“I exercise control in all things.”
As an initial disclaimer; I have not, and never plan on, reading a page from this series. The source material simply doesn’t interest me, and the word of mouth on the author’s poor prose and amateurish writing doesn’t lure me in either. So why did I grudgingly, although inconsistently, enjoy the film? Because like the best cat and mouse relationships, Fifty Shades of Grey teases its audience and makes us chase. Venturing into the unknown is a mysterious adventure, and for the majority of the movie that’s what we get. Then it turns into a sociopathic controller, offering less sexual tension or coquetry and more smothering pursuits of tempered sadomasochism. This isn’t a romantic story. Had the movie remembered that it would have been far better off.
Anastasia Steele (Dakota Johnson) is a homely, clumsy girl with a name befit for the wooed princess she becomes. A soon to be graduating senior, she fills in on an interview for her best friend Kate (Eloise Mumford) for the college newspaper. That’s her introduction to Christian Grey (Jamie Dornan). He’s only slightly older at 27 and is a billionaire businessman. With steely eyes and a fierce gaze, Mr. Grey is just as handsome as he is intense. These two, with such different lifestyles and personalities, don’t seem like an ideal pair from the onset. But it’s Ana’s curiosity and intrusiveness with her questions directed at Christian that intrigues him, even if she does find him intimidating.
Fifty Shades of Grey, at its centerpiece, can be boiled down to a story of a young man and a woman taking their own respective path’s towards personal growth. For Ana it’s all about gaining experience. She’s a coy bookworm, an understated beauty looking to broaden her horizons, both inside the bedroom and out. Christian, on the other hand, is charming and disturbing at the same time. He’s incapable of knowing or showing love, instead channeling his emotions and passion into domineering carnal acts of lust and desire. Their relationship is often entertaining, but none of it is earned. The emotional interactions they share are mere bi-products of their growing physicality. Every moment between them, even the grand finale, serves as more of a segue than a definitive turning point.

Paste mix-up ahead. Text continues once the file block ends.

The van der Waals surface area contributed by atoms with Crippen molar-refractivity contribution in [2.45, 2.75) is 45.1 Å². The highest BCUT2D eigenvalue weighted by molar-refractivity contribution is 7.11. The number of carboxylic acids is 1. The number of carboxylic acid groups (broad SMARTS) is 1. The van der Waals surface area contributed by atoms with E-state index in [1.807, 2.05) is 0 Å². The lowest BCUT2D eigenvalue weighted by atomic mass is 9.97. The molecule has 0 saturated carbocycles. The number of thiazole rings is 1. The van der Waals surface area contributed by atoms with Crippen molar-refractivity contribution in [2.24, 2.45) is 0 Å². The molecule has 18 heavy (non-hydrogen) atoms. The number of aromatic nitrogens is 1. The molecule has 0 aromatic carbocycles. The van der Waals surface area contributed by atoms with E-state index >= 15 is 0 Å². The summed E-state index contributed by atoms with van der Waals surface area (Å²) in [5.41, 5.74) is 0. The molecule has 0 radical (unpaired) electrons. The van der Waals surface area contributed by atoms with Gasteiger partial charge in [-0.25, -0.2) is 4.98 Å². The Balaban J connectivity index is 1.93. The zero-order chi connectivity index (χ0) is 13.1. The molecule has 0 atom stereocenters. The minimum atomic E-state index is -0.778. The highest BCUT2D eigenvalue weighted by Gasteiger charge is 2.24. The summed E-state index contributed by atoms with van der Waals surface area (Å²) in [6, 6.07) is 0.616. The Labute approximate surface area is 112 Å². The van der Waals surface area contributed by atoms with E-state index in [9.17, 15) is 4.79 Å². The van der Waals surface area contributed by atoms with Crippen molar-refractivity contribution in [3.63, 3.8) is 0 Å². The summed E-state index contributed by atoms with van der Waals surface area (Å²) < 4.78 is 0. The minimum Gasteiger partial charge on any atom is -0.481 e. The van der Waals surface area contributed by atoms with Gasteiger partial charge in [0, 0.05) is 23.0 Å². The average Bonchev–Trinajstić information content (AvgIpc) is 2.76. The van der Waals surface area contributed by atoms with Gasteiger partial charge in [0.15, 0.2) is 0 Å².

There was plenty of uproar when the cast was announced, as is expected from a book of this nature with such an inherent book club fanaticism. While the characters’ motives are never fleshed out, both Johnson and Dornan get the job done. Say what you want about Dakota Johnson, but she is a gorgeous young actress perfectly cast as the naive maiden eager to test her own boundaries. She’s cute, funny, and seductive without ever trying too hard to be. Dornan doesn’t shine as well, but it seems to be more of a writing problem than his acting. He’s stuck with creepy, forceful pieces of dialogue that make little to no sense, mostly due to their unbelievably fast-paced courtship. Even with the rumors that the two young actors despise each other off camera, they sure do have some decent chemistry going on.
Directed by Sam Taylor-Johnson, Fifty Shades of Grey, simply as a movie, works a lot better than it should have or you might assume. The enticement definitely tails off towards the uneventful conclusion, but before that it’s occasionally fun to watch and surprisingly very funny. Johnson and Dornan have great comedic timing with the frequent one-liners they get, and it brings a sense of levity to an otherwise grayscaled film. Even some of the obvious metaphors provide a little hoot and holler. Ana walks out post-interview in an orgasmic bliss, and the downpour she stands in should say a little something about her current feminine situation. And the above photo, with Mr. Grey’s named etched into the phallic pencil, perusing the brim of Ana’s lips…it’s never afraid to embrace the sensuality, unless you consider the boring, monk inspired missionary sex scenes. There’s plenty of nudity and little of anything else.
While I enjoyed Fifty Shades of Grey, a welcome dose of onscreen sexuality rarely seen in American cinema, I found its motives manipulative. Ana is a feeble character, testing the waters of playing a temptress while also being easily impressed by the wealth of material goods Christian is capable of providing. And as for Mr. Grey, he is a tormented man, a master at getting what he alone wants. It’s troublesome that on the big screen, seeing this tale of lavish sexual fantasy unfold, plenty of women, and more disturbingly countless men, will be inundated with the idea that this is romance. This is sexy. This is what turns the opposite sex on. Sure, it might in some instances, but such a presumptuous attitude is glaringly inaccurate and irresponsible to hold. Fifty Shades of Grey is plenty of fun and games while it retains its innocence and expects nothing more than a game of cops and robbers when the handcuffs and ropes come out. But by the time it gets deeper, and darker, it’s less uninviting and certainly not your typical woman’s, or man’s, idea of a sparkling love affair.
“My tastes are very…singular.”
Rating: 2.5 out of 5